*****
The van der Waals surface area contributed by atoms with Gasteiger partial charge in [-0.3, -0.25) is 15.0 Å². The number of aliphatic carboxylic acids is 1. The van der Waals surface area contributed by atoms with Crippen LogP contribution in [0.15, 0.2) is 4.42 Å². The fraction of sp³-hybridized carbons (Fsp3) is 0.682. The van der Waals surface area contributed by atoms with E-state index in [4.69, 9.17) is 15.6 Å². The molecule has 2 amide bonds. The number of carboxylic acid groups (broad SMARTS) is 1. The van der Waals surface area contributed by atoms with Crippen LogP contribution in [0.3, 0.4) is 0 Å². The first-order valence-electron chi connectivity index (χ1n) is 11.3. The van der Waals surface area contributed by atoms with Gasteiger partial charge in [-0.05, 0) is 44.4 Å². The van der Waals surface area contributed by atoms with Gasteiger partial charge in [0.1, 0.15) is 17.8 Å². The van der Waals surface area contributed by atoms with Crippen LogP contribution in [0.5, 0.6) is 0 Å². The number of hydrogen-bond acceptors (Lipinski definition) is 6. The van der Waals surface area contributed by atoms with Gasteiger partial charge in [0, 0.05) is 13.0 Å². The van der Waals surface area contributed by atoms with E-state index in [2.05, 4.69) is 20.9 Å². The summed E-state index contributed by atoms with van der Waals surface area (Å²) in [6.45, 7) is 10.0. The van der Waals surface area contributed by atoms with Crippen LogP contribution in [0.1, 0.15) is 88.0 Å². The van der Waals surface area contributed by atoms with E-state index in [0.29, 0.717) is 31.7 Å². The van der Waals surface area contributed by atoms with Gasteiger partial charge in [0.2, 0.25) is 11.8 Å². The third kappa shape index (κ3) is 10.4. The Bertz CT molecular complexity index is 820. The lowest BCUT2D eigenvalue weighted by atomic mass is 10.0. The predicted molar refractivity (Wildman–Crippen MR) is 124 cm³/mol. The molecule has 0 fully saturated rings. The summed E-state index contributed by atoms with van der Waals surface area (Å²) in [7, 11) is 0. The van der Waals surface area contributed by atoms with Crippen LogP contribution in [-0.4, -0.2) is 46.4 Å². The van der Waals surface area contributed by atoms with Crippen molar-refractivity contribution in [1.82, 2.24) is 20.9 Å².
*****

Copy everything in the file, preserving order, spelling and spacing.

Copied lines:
The van der Waals surface area contributed by atoms with Gasteiger partial charge in [-0.3, -0.25) is 15.0 Å². The number of aliphatic carboxylic acids is 1. The van der Waals surface area contributed by atoms with Crippen LogP contribution in [0.15, 0.2) is 4.42 Å². The fraction of sp³-hybridized carbons (Fsp3) is 0.682. The van der Waals surface area contributed by atoms with E-state index in [4.69, 9.17) is 15.6 Å². The molecule has 2 amide bonds. The number of carboxylic acid groups (broad SMARTS) is 1. The van der Waals surface area contributed by atoms with Crippen LogP contribution in [0.3, 0.4) is 0 Å². The first-order valence-electron chi connectivity index (χ1n) is 11.3. The van der Waals surface area contributed by atoms with Gasteiger partial charge in [-0.05, 0) is 44.4 Å². The van der Waals surface area contributed by atoms with Gasteiger partial charge in [0.1, 0.15) is 17.8 Å². The van der Waals surface area contributed by atoms with Crippen LogP contribution in [0.5, 0.6) is 0 Å². The number of hydrogen-bond acceptors (Lipinski definition) is 6. The van der Waals surface area contributed by atoms with Gasteiger partial charge in [0, 0.05) is 13.0 Å². The van der Waals surface area contributed by atoms with E-state index in [2.05, 4.69) is 20.9 Å². The summed E-state index contributed by atoms with van der Waals surface area (Å²) in [6.45, 7) is 10.0. The van der Waals surface area contributed by atoms with Crippen LogP contribution in [0.1, 0.15) is 88.0 Å². The van der Waals surface area contributed by atoms with E-state index in [0.29, 0.717) is 31.7 Å². The van der Waals surface area contributed by atoms with Gasteiger partial charge in [0.2, 0.25) is 11.8 Å². The third kappa shape index (κ3) is 10.4. The Bertz CT molecular complexity index is 820. The lowest BCUT2D eigenvalue weighted by atomic mass is 10.0. The predicted molar refractivity (Wildman–Crippen MR) is 124 cm³/mol. The molecule has 0 fully saturated rings. The summed E-state index contributed by atoms with van der Waals surface area (Å²) in [7, 11) is 0. The van der Waals surface area contributed by atoms with Crippen LogP contribution in [-0.4, -0.2) is 46.4 Å². The van der Waals surface area contributed by atoms with Crippen molar-refractivity contribution in [1.82, 2.24) is 20.9 Å².